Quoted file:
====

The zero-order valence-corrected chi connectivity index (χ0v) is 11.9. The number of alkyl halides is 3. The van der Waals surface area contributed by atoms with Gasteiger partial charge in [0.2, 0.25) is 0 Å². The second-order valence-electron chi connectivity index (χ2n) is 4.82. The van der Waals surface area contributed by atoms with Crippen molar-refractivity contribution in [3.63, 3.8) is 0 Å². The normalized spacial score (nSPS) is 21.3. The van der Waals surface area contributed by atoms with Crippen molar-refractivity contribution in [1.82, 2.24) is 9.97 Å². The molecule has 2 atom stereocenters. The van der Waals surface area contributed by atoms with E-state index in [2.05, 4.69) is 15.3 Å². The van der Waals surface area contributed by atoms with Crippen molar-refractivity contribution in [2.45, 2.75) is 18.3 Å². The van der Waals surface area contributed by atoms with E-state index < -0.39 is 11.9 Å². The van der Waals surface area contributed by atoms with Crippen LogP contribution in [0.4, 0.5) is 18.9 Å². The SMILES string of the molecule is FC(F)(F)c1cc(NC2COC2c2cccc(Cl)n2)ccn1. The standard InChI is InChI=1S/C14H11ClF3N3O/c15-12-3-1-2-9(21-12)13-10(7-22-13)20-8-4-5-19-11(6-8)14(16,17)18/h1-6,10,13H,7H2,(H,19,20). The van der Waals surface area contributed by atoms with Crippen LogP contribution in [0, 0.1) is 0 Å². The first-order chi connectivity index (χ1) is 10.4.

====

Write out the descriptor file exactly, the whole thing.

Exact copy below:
The zero-order valence-corrected chi connectivity index (χ0v) is 11.9. The number of alkyl halides is 3. The van der Waals surface area contributed by atoms with Gasteiger partial charge in [0.2, 0.25) is 0 Å². The second-order valence-electron chi connectivity index (χ2n) is 4.82. The van der Waals surface area contributed by atoms with Crippen molar-refractivity contribution in [3.63, 3.8) is 0 Å². The normalized spacial score (nSPS) is 21.3. The van der Waals surface area contributed by atoms with Crippen molar-refractivity contribution in [1.82, 2.24) is 9.97 Å². The molecule has 2 atom stereocenters. The van der Waals surface area contributed by atoms with E-state index in [2.05, 4.69) is 15.3 Å². The van der Waals surface area contributed by atoms with Crippen molar-refractivity contribution in [2.45, 2.75) is 18.3 Å². The van der Waals surface area contributed by atoms with E-state index < -0.39 is 11.9 Å². The van der Waals surface area contributed by atoms with Crippen LogP contribution in [0.4, 0.5) is 18.9 Å². The SMILES string of the molecule is FC(F)(F)c1cc(NC2COC2c2cccc(Cl)n2)ccn1. The standard InChI is InChI=1S/C14H11ClF3N3O/c15-12-3-1-2-9(21-12)13-10(7-22-13)20-8-4-5-19-11(6-8)14(16,17)18/h1-6,10,13H,7H2,(H,19,20). The van der Waals surface area contributed by atoms with Crippen LogP contribution in [0, 0.1) is 0 Å². The first-order chi connectivity index (χ1) is 10.4.